A South Carolinian and a Texan were apprehended in federal prison for plotting to lend aid and support to the criminal foreign terrorist organization the Islamic State of Iraq and al-Sham/Syria, otherwise known shortly as ISIS.
They identified the two men as Kristopher Sean Matthews, also known as Ali Jibreel, 36, of South Carolina, and Jaylyn Christopher Molina, also known as Abdur Rahim, 24, of Cost, Texas. Matthews will serve a maximum sentence of about 240 months or 20 years in prison, and Molina will serve a maximum sentence of 216 months or 18 years in jail – a two-year less than Matthews’ penalty.
They were sent to prison on Friday, July 1, in the United States District Court for the Western District of Texas.
According to court papers, Matthews and Molina have been working together since May 2019 to provide services to ISIS. This includes managing an encrypted, members-only chat group for people who support the ISIS ideological position, amassing, producing, and leaking classified pro-ISIS propaganda, and disseminating materials for learning how to use weapons and make bombs.
According to previous findings, court documents revealed that Molina and Matthews had brought up going to Syria to enlist the Islamic State group or carrying out attacks on Trump Tower, the White House, the New York Stock Exchange, or the head offices of federal law enforcement agencies.
Matthews and Molina pleaded guilty to one charge of conspiring to give material assistance to ISIS on November 24, 2020, and January 25, 2021. Molina also committed a criminal act to one count of possessing child pornography, to which he pleaded guilty.
Since being detained by the federal government on September 21, 2020, both Matthews and Molina have stayed under authorities’ detention. Molina received two sentences worth a total of 216 months in prison: one for terrorism and the other for child pornography. Molina was given the green light to serve both terms simultaneously.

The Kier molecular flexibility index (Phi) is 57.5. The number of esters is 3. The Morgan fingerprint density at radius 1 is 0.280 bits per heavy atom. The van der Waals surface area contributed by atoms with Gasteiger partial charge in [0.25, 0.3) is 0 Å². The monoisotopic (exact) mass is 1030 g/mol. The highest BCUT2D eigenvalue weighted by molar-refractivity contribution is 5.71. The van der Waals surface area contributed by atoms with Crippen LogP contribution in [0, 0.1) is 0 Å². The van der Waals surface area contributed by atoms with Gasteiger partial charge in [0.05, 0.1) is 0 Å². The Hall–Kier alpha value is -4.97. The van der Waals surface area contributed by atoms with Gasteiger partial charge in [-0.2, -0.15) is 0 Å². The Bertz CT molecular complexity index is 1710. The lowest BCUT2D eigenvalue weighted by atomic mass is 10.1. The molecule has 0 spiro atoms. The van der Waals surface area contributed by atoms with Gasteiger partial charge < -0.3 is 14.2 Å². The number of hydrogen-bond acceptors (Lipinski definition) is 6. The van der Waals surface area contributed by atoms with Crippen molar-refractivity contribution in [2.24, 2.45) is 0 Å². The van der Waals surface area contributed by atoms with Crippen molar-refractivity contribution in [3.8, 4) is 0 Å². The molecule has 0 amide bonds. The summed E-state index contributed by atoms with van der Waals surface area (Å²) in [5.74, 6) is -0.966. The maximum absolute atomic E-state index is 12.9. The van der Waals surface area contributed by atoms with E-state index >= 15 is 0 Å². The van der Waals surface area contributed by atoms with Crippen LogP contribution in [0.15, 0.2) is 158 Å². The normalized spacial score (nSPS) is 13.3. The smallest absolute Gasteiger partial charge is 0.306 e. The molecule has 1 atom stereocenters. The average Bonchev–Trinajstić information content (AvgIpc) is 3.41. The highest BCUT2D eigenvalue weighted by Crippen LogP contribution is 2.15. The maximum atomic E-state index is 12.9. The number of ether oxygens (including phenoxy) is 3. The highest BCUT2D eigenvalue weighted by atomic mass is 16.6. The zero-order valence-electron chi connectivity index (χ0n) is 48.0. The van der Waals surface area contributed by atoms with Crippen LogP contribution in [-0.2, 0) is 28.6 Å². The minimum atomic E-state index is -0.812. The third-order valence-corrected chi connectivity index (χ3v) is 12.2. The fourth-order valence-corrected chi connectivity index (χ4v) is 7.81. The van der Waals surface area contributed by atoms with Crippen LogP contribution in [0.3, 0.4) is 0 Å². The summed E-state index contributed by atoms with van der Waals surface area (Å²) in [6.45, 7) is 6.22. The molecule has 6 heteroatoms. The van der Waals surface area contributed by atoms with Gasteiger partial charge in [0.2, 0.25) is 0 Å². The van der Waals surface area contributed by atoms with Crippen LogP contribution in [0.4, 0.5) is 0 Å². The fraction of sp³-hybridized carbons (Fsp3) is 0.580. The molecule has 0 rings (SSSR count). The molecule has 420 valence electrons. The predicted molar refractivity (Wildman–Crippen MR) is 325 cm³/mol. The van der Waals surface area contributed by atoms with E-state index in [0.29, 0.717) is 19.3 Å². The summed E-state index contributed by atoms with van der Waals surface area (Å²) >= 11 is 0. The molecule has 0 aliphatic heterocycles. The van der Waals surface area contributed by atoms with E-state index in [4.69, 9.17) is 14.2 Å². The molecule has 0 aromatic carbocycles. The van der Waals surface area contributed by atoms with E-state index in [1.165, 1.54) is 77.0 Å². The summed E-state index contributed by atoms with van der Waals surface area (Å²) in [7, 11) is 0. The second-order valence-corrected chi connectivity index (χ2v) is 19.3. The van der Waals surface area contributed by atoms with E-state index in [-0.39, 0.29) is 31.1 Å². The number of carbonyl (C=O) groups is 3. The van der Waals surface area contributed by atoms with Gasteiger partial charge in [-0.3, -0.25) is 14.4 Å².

Sign of the New York Stock Exchange, Broad Street. (Billie Grace Ward, CC0, via Wikimedia Commons)In a press release, US Attorney Ashley C. Hoff said they would closely collaborate with its law enforcement agencies regionally, nationally, and globally to undertake all legal precautions to prevent terrorists from endangering American civilians.
“The United States Attorney’s Office will work closely with our law enforcement partners locally, nationally, and internationally to do everything possible under the law to stop terrorists before they can harm our citizens,” told US Attorney Ashley C. Hoff.
“Matthews and Molina recruited individuals and provided bomb-making instructions to aid ISIS. In this case, along with our law enforcement partners, we successfully stopped Matthews and Molina before anyone was harmed,” the statement added.
According to San Antonio FBI Special Agent in Charge Oliver E. Rich Jr., “This sentencing serves as a reminder that terrorist organizations such as ISIS and their affiliates remain a threat to the United States in the homeland and abroad.”
He also added that the FBI and its Joint Terrorism Task Force partners continue to hold the “highest priority” on attempting to address this menace.
The ruins of al Qaeda in Iraq (AQI), a regional branch of al Qaeda established by Abu Musab al Zarqawi in 2004, lend credence to the Islamic State, also known as ISIS, ISIL, or Daesh. After the influx of American forces into Iraq in 2007 vanished into oblivion for quite a while.
But in 2011, it started to resurface. It used the spiraling out-of-control unrest in Iraq and Syria to start up assaults and significantly enhance its force.
On August 7, 2014, a coalition led by the United States proceeded with airstrikes targeting ISIS in Iraq. The following month, the operation was also expanded to include Syria. Over the next year, the United States decided to carry out more than 8,000 bombardments in Iraq and Syria under the moniker “Operation Inherent Resolve,” which was given to the campaign on October 15.
Along Syria’s frontier with Turkey, ISIS suffered significant losses, and by the end of 2015, Iraqi forces had made headway toward retaking Ramadi. However, ISIS made inroads closer to Aleppo in Syria and firmly maintained control of Raqqa and other strongholds.
ISIS grew into a network of affiliates in at least eight additional nations in 2015. Strikes outside the boundaries of its purported “caliphate” were increasingly bombarded by its affiliates, sympathizers, and connections. Roughly 224 people were killed when an ISIS affiliate in Egypt hijacked a Russian aircraft in October.
A targeted attack in Paris on November 13 culminated in 130 fatalities and over 300 injuries. And in June 2016, an ISIS supporter opened fire in an Orlando, Florida, gay club, resulting in the deaths of at least 49 people.